One of these myths that was propagated by the State media, was that the fighters were highly trained and possessed sophisticated weaponry, courtesy of Pakistan. In regards to this the Daily Telegraph, London (June 15, 1984) wrote, “The Government is now energetically insisting that the Sikh insurrection in the Panjab was a deep-seated conspiracy of a certain foreign power or when pressed, claims that some of the terrorists were trained in Pakistan. This is the first time that such a claim has been made, and it smacks of Mrs Gandhi’s playing the familiar old Pakistan card for all it is worth. After all, there is an election looming on the horizon and a touch of war fever may not do any harm. But in the long run this sort of propaganda will not solve the Panjab’s underlying problems.”
In regards to the weapons that the Sikh fighters actually had a retired brigadier, then a lieutenant colonel, recalls: “My unit was sent to the Darbar Sahib complex after the Operation was over to assist in post-operation duties. I reached Amritsar on June 10th. On the basis of my personal knowledge, I can say that the government White Paper’s list of arms recovered does not accurately reflect the arms in the possession of the militants. I would put the number of actual combatants on the other side at around 200″; Politics of genocide: Punjab, 1984-1998, Inderjit Singh Jaijee.
In an essay contributed to “The Punjab Story”, Lieutenant General J.S. Arora writes: “there is a need to correct the picture that has been painted by the media that sophisticated weapons were found inside the Temple..The impression that has been built up in the public mind of foreign governments deliberately arming the terrorists with a view to overthrowing the government is grossly overdone.”
The Government of India reacted in a cynical and dishonourable manner. They disseminated lies through State media, which forms the basis of opinion for many, regarding what happened in Operation Blue Star. One example to illustrate this scheme is two reports from different papers after the aftermath of the attack; the first is a newspaper report from London, while the other is an Indian paper;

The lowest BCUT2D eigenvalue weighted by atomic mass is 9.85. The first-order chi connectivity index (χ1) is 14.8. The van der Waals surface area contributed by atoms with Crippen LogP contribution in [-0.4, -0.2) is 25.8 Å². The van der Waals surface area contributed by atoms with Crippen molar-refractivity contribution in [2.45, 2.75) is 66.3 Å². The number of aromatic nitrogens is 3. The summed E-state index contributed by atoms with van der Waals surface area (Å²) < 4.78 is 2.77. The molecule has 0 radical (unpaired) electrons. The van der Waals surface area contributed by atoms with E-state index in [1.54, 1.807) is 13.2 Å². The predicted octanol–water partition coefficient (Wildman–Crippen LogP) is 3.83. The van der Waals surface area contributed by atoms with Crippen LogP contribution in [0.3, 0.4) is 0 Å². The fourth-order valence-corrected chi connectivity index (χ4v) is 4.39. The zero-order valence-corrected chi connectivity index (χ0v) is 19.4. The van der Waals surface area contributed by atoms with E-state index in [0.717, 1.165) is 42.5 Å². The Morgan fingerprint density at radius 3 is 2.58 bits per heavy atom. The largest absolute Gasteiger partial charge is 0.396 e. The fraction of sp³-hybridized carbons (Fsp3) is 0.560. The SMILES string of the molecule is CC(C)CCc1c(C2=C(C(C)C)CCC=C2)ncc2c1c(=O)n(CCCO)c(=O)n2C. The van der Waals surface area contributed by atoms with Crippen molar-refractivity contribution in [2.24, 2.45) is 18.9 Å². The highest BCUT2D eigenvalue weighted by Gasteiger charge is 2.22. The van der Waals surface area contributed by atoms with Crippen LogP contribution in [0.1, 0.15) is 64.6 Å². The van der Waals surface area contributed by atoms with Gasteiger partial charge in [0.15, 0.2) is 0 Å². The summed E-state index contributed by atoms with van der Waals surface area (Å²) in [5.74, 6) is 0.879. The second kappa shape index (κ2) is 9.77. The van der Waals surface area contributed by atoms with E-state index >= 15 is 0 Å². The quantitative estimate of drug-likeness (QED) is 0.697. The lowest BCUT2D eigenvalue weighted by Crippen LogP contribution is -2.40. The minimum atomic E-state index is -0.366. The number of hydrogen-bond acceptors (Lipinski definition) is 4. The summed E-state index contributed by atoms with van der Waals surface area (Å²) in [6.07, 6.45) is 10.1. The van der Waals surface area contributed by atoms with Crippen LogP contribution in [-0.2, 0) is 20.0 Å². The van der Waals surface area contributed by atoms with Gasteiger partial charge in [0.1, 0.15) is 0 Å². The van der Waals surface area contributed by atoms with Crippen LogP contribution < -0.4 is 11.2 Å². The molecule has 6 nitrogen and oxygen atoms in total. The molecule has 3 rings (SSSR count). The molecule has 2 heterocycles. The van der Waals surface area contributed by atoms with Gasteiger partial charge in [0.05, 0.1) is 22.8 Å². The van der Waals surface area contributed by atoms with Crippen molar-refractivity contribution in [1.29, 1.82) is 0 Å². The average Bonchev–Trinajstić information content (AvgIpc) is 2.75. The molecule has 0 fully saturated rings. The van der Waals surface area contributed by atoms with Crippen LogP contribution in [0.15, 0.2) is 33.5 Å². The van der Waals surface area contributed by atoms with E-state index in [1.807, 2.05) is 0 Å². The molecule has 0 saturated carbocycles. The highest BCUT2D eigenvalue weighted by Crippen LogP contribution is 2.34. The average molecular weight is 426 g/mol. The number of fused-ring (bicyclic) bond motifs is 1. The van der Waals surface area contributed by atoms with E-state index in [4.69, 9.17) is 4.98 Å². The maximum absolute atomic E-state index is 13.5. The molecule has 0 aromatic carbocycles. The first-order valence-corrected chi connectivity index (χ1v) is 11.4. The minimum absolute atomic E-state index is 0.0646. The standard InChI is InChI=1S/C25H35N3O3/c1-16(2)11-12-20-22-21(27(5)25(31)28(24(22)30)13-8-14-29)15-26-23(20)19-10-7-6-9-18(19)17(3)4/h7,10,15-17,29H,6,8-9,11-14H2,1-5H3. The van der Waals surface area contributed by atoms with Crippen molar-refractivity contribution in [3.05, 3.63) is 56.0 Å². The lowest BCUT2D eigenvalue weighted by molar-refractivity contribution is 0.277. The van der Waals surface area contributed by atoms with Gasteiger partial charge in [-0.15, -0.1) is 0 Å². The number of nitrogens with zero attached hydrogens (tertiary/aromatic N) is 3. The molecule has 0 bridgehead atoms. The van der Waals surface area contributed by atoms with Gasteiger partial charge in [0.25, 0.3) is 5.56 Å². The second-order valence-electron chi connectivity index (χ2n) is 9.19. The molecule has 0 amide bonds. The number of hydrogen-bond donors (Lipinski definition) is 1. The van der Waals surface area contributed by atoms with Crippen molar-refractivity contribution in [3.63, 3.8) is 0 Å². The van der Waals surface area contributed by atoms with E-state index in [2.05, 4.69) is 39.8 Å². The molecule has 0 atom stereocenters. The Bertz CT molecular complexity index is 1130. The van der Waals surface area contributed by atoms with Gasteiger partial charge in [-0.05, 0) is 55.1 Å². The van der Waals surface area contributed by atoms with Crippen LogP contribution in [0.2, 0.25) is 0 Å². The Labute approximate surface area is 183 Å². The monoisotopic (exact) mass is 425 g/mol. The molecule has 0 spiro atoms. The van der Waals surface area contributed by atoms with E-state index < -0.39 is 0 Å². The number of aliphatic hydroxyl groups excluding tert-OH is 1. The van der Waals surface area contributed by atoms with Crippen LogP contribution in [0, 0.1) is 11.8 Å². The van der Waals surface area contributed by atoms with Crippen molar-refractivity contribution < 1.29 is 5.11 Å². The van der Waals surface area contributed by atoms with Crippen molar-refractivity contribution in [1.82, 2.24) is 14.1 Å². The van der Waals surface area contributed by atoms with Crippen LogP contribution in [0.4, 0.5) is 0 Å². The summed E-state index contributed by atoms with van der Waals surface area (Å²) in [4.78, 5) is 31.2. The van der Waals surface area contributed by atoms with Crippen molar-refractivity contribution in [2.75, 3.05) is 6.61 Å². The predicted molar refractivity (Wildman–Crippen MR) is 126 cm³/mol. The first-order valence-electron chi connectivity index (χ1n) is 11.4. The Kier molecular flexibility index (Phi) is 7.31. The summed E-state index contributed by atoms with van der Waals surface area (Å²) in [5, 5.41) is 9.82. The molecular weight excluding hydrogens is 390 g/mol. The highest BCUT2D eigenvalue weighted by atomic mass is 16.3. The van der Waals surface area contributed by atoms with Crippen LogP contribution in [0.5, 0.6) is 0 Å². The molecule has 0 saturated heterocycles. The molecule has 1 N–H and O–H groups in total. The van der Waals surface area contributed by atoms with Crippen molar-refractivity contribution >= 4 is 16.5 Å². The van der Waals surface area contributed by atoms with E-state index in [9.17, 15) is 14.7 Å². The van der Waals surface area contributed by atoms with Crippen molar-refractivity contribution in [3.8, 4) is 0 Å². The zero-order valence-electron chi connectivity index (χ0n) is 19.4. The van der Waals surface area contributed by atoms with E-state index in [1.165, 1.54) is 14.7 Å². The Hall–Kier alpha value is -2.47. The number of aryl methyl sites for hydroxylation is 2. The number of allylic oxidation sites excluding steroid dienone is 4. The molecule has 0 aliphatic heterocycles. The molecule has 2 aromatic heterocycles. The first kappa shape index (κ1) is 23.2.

Telegraph London (June 15, 1984) published the following report from David Graves:
“The Akal Takhat looks like it has been bombed. It looks like a building in Berlin after the War. Every building in the complex had been riddled with bullets and there was still a stench of death in the air.”
Meanwhile The Times of India (June 10, 1984) headlined on the front page a Press Trust of India report saying, “Terrorists made a desperate attempt to blow up the Akal Takhat, killed a number of men, women and children, and unsuccessfully tried to escape with huge amounts of cash, jewellery and other valuables after their leaders were killed in the action on June 5. The Akal Takhat was not damaged in the Army action.”
The Government of India also censored and persecuted any journalist or human rights organisation who tried to report the truth, and thus when Citizens for Democracy published a report detailing the “Oppression in Punjab” in 1985, it was banned and confiscated the next day, the authors were arrested and charged with “sedition” (incitement of rebellion against a government;
Brahma Challeney of the Associated Press (AP) of USA was the only foreign correspondent who managed to stay in Amritsar during the attack, and was one of the first to publish reports that Sikh pilgrims were executed after the attack. For his troubles he was arrested and also charged with sedition.